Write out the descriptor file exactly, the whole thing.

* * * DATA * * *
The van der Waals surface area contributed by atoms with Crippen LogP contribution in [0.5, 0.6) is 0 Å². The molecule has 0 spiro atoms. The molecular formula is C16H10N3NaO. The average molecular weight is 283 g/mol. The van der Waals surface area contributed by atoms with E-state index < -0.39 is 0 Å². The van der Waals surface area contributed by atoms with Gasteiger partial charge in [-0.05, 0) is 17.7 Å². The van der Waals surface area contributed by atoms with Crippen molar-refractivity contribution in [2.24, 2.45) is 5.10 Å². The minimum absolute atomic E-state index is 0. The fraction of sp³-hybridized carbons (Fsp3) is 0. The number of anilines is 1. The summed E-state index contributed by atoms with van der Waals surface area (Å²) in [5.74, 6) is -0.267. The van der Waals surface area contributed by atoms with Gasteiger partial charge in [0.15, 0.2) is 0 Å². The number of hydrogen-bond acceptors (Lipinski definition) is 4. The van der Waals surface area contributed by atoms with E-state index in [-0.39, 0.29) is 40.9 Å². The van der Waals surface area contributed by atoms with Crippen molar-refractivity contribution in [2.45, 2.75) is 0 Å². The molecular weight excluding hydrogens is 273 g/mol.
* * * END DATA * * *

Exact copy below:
The van der Waals surface area contributed by atoms with Crippen LogP contribution in [0.5, 0.6) is 0 Å². The molecule has 0 spiro atoms. The molecular formula is C16H10N3NaO. The average molecular weight is 283 g/mol. The van der Waals surface area contributed by atoms with E-state index < -0.39 is 0 Å². The van der Waals surface area contributed by atoms with Gasteiger partial charge in [-0.05, 0) is 17.7 Å². The van der Waals surface area contributed by atoms with Crippen molar-refractivity contribution in [2.24, 2.45) is 5.10 Å². The minimum absolute atomic E-state index is 0. The fraction of sp³-hybridized carbons (Fsp3) is 0. The number of anilines is 1. The summed E-state index contributed by atoms with van der Waals surface area (Å²) in [5.74, 6) is -0.267. The van der Waals surface area contributed by atoms with Gasteiger partial charge in [0.15, 0.2) is 0 Å². The number of hydrogen-bond acceptors (Lipinski definition) is 4. The van der Waals surface area contributed by atoms with E-state index in [-0.39, 0.29) is 40.9 Å². The van der Waals surface area contributed by atoms with Crippen molar-refractivity contribution in [2.45, 2.75) is 0 Å². The molecular weight excluding hydrogens is 273 g/mol.